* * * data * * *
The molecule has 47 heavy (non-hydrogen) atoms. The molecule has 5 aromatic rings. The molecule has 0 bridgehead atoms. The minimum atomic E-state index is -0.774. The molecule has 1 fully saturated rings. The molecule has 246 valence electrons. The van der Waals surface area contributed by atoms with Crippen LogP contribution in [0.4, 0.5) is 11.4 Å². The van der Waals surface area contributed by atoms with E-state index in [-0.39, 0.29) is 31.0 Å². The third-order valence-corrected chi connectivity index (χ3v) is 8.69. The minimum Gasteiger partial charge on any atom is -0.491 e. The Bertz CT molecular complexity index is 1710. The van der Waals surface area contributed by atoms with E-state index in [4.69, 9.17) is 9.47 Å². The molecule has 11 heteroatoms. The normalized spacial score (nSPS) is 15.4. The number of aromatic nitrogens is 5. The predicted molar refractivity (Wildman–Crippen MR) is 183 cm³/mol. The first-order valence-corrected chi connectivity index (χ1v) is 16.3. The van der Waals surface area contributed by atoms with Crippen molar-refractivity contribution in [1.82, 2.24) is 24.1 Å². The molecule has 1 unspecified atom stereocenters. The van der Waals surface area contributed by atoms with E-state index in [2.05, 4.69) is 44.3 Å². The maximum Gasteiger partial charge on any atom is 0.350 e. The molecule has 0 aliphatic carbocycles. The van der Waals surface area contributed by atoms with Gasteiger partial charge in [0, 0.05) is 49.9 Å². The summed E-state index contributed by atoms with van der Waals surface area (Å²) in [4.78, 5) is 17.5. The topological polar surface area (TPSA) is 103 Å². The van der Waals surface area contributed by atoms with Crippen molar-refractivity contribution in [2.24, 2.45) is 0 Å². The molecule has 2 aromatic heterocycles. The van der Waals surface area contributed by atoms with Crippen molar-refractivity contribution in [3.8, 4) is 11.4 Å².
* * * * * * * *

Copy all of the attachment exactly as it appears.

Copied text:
The molecule has 47 heavy (non-hydrogen) atoms. The molecule has 5 aromatic rings. The molecule has 0 bridgehead atoms. The minimum atomic E-state index is -0.774. The molecule has 1 fully saturated rings. The molecule has 246 valence electrons. The van der Waals surface area contributed by atoms with Crippen LogP contribution in [0.4, 0.5) is 11.4 Å². The van der Waals surface area contributed by atoms with E-state index in [-0.39, 0.29) is 31.0 Å². The third-order valence-corrected chi connectivity index (χ3v) is 8.69. The minimum Gasteiger partial charge on any atom is -0.491 e. The Bertz CT molecular complexity index is 1710. The van der Waals surface area contributed by atoms with E-state index in [4.69, 9.17) is 9.47 Å². The molecule has 11 heteroatoms. The normalized spacial score (nSPS) is 15.4. The number of aromatic nitrogens is 5. The predicted molar refractivity (Wildman–Crippen MR) is 183 cm³/mol. The first-order valence-corrected chi connectivity index (χ1v) is 16.3. The van der Waals surface area contributed by atoms with Crippen molar-refractivity contribution in [1.82, 2.24) is 24.1 Å². The molecule has 1 unspecified atom stereocenters. The van der Waals surface area contributed by atoms with E-state index in [2.05, 4.69) is 44.3 Å². The maximum Gasteiger partial charge on any atom is 0.350 e. The molecule has 0 aliphatic carbocycles. The van der Waals surface area contributed by atoms with Gasteiger partial charge in [0, 0.05) is 49.9 Å². The summed E-state index contributed by atoms with van der Waals surface area (Å²) in [4.78, 5) is 17.5. The topological polar surface area (TPSA) is 103 Å². The van der Waals surface area contributed by atoms with Crippen molar-refractivity contribution in [2.24, 2.45) is 0 Å². The molecule has 2 aromatic heterocycles. The van der Waals surface area contributed by atoms with Crippen molar-refractivity contribution in [3.8, 4) is 11.4 Å².